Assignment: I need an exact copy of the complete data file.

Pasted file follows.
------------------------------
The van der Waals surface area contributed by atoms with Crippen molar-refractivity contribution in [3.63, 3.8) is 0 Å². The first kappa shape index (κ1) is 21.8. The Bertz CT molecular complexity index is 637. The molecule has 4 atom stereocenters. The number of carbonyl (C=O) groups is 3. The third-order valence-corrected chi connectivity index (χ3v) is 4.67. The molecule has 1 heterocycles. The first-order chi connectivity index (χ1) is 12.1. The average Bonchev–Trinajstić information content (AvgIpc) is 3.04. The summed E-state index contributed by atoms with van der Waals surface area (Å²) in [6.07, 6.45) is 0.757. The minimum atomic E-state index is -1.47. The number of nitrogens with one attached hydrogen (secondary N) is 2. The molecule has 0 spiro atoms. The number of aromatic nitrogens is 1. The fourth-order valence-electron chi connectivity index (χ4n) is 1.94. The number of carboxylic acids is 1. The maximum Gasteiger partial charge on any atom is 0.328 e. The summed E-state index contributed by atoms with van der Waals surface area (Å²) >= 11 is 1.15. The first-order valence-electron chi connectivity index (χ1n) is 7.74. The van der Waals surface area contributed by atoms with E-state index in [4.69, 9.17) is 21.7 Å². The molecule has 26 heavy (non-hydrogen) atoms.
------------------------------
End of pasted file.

The van der Waals surface area contributed by atoms with Crippen molar-refractivity contribution in [3.63, 3.8) is 0 Å². The first kappa shape index (κ1) is 21.8. The Bertz CT molecular complexity index is 637. The molecule has 4 atom stereocenters. The number of carbonyl (C=O) groups is 3. The third-order valence-corrected chi connectivity index (χ3v) is 4.67. The molecule has 1 heterocycles. The first-order chi connectivity index (χ1) is 12.1. The average Bonchev–Trinajstić information content (AvgIpc) is 3.04. The summed E-state index contributed by atoms with van der Waals surface area (Å²) in [6.07, 6.45) is 0.757. The minimum atomic E-state index is -1.47. The number of nitrogens with one attached hydrogen (secondary N) is 2. The molecule has 0 spiro atoms. The number of aromatic nitrogens is 1. The fourth-order valence-electron chi connectivity index (χ4n) is 1.94. The number of carboxylic acids is 1. The maximum Gasteiger partial charge on any atom is 0.328 e. The summed E-state index contributed by atoms with van der Waals surface area (Å²) >= 11 is 1.15. The first-order valence-electron chi connectivity index (χ1n) is 7.74. The van der Waals surface area contributed by atoms with E-state index in [4.69, 9.17) is 21.7 Å². The molecule has 26 heavy (non-hydrogen) atoms.